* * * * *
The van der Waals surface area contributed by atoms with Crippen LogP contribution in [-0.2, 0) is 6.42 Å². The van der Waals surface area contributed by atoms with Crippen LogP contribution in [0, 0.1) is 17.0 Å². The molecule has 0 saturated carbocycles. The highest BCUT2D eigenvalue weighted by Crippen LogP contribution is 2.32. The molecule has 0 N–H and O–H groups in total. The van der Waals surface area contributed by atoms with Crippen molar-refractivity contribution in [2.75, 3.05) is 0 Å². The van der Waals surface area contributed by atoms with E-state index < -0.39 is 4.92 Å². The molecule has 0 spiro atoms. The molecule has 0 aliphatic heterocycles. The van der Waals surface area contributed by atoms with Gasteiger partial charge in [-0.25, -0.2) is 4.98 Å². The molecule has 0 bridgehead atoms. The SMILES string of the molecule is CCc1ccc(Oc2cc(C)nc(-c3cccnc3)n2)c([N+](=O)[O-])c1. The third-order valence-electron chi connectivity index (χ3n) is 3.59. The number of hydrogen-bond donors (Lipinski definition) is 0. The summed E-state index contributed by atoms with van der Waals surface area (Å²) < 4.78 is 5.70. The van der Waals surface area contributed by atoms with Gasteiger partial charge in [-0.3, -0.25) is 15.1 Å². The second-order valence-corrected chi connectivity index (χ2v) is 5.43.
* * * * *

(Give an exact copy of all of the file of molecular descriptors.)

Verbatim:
The van der Waals surface area contributed by atoms with Crippen LogP contribution in [-0.2, 0) is 6.42 Å². The van der Waals surface area contributed by atoms with Crippen LogP contribution in [0, 0.1) is 17.0 Å². The molecule has 0 saturated carbocycles. The highest BCUT2D eigenvalue weighted by Crippen LogP contribution is 2.32. The molecule has 0 N–H and O–H groups in total. The van der Waals surface area contributed by atoms with Crippen molar-refractivity contribution in [2.75, 3.05) is 0 Å². The van der Waals surface area contributed by atoms with E-state index < -0.39 is 4.92 Å². The molecule has 0 spiro atoms. The molecule has 0 aliphatic heterocycles. The van der Waals surface area contributed by atoms with Gasteiger partial charge in [-0.25, -0.2) is 4.98 Å². The molecule has 0 bridgehead atoms. The SMILES string of the molecule is CCc1ccc(Oc2cc(C)nc(-c3cccnc3)n2)c([N+](=O)[O-])c1. The third-order valence-electron chi connectivity index (χ3n) is 3.59. The number of hydrogen-bond donors (Lipinski definition) is 0. The summed E-state index contributed by atoms with van der Waals surface area (Å²) < 4.78 is 5.70. The van der Waals surface area contributed by atoms with Gasteiger partial charge in [-0.3, -0.25) is 15.1 Å². The second-order valence-corrected chi connectivity index (χ2v) is 5.43.